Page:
3D printing software is one of the crucial elements of the entire 3D printing process that often gets overlooked in the buying process. Understanding which software options are available and how they interact will help you make the most of your 3D printer. First a bit of background. If you’re new to 3D printing, the basic workflow is as follows: (1) Design your print in CAD or 3D modeling software, (2) prep your file for printing using a slicer, (3) start your print either from your computer using a program OR by exporting it to a USB flash drive and loading it directly onto your 3D printer.
In this article, we’re going to cover three groups of softwares that contribute to 3D printing: The main two being CAD or 3D modeling software and slicers / printer management. The third group of other softwares includes a variety of tools that can enhance your capabilities.
Just as in every other industry, there was a time when 3D printing software was relegated to your computer. CAD modeling software from companies like Solidworks, Autodesk, Rhino, and Catia has traditionally been costly - think $10,000 per license, and cumbersome - requiring a highly capable computer. While some of these companies have adjusted to a more modern SaaS approach, others are slower to adapt.
On the slicer side of 3D printing software, programs have also remained strictly on computers. MakerBot Print (formerly MakerBot MakerWare) traces its roots back to the early days of the desktop 3D printing revolution. Over the years, many features such as native CAD import, print preview, and remote printing and monitoring made their way into MakerBot Print, but the program still lived only as a desktop application on the computer. Several popular software products, such as CURA, Preform, and Simplify3D still remain primarily as desktop applications, which require users to manually download updates and may be limited by computer capabilities.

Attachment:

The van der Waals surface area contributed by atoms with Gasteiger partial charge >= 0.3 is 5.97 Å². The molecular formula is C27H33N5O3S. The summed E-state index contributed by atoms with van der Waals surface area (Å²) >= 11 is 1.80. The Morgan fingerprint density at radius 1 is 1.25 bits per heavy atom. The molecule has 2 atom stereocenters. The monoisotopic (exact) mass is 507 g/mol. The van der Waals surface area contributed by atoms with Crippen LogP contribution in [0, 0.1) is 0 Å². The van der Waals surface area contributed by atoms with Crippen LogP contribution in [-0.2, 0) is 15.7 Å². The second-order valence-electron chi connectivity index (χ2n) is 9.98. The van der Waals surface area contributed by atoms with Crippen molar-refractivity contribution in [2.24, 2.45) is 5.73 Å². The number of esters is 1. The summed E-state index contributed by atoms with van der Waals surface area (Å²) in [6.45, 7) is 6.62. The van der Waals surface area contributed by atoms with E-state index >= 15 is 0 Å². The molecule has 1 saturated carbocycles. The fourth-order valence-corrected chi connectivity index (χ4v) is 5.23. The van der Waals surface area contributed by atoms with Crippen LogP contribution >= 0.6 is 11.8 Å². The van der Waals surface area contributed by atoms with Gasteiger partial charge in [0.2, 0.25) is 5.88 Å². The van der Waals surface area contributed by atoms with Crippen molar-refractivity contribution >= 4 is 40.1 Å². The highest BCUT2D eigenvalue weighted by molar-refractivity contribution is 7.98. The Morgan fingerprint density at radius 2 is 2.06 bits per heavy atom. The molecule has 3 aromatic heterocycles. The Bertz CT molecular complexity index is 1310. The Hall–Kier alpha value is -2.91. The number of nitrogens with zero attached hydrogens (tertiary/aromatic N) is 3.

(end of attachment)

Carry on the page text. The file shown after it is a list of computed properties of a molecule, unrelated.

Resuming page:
While it may upset some to know, the year 2000 was over 20 years ago. In 2021, most new software companies are focused on cloud-based software as a service products. Why is this? SaaS products allow users to stay up-to-date with the latest features, without requiring manual downloads. Much of the capabilities are moved to cloud servers, only requiring a fast internet connection. It is also easier to implement new features and integrations.
While the 3D printing software industry is slowly making its way into the cloud, here are some of the early innovators in each category.
Besides the enterprise software solutions offered by some, many new CAD 3D printing software platforms have emerged to fill the gap of an affordable CAD solution. We will see some of the popular CAD design software in this category.
Tinkercad is one of the first of the new-age 3D printing software for designing simple models. Its target user is the student community who wants to learn and get started with 3D printing. It boasts of a simple browser-based UI that eliminates the need for downloading the software on a computer. This makes it super simple for teachers to get their students up and running, especially with the prevalence of computers in some schools. TinkerCAD uses shapes or primitives that users can combine, or subtract from each other, to make more complex projects.
Tinkercad was early to the scene of cloud-based 3D design programs and thanks to its cost (free), accessibility, and ease of use, it’s likely that the majority of kids who learn 3D modeling early in school today get their start using Tinkercad.
Tinkercad 3D printing software is a great place to start learning about CAD designing.
OnShape also started as a free CAD designing software but has quickly expanded into a multi-role 3D printing software platform that enables CAD designing, PDM, PLM, collaboration, analytics, and reporting. OnShape makes use of cloud computing to run the software on a web browser, thus automating its regular upgrading/maintenance.